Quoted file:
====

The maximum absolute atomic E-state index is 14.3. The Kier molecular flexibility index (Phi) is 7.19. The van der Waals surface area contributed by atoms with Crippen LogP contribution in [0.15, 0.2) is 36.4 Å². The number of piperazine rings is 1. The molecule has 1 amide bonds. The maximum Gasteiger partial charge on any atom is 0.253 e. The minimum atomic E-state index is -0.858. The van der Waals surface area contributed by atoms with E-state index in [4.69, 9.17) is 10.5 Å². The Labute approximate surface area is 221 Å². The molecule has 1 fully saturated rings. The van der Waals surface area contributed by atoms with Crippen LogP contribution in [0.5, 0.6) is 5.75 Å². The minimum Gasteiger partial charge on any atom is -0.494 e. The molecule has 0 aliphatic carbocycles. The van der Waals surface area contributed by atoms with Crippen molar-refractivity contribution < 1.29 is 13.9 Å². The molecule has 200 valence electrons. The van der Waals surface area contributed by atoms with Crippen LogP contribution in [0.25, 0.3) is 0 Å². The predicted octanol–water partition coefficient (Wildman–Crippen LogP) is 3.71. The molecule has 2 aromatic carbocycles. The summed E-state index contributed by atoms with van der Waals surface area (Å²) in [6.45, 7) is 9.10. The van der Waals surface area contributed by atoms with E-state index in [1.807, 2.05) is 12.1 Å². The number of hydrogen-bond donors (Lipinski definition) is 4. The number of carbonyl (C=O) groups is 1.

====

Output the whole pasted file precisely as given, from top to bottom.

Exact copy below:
The maximum absolute atomic E-state index is 14.3. The Kier molecular flexibility index (Phi) is 7.19. The van der Waals surface area contributed by atoms with Crippen LogP contribution in [0.15, 0.2) is 36.4 Å². The number of piperazine rings is 1. The molecule has 1 amide bonds. The maximum Gasteiger partial charge on any atom is 0.253 e. The minimum atomic E-state index is -0.858. The van der Waals surface area contributed by atoms with E-state index in [4.69, 9.17) is 10.5 Å². The Labute approximate surface area is 221 Å². The molecule has 1 fully saturated rings. The van der Waals surface area contributed by atoms with Crippen LogP contribution in [0.5, 0.6) is 5.75 Å². The minimum Gasteiger partial charge on any atom is -0.494 e. The molecule has 0 aliphatic carbocycles. The van der Waals surface area contributed by atoms with Crippen molar-refractivity contribution < 1.29 is 13.9 Å². The molecule has 200 valence electrons. The van der Waals surface area contributed by atoms with Crippen LogP contribution in [0.25, 0.3) is 0 Å². The predicted octanol–water partition coefficient (Wildman–Crippen LogP) is 3.71. The molecule has 2 aromatic carbocycles. The summed E-state index contributed by atoms with van der Waals surface area (Å²) in [6.45, 7) is 9.10. The van der Waals surface area contributed by atoms with E-state index in [1.807, 2.05) is 12.1 Å². The number of hydrogen-bond donors (Lipinski definition) is 4. The number of carbonyl (C=O) groups is 1.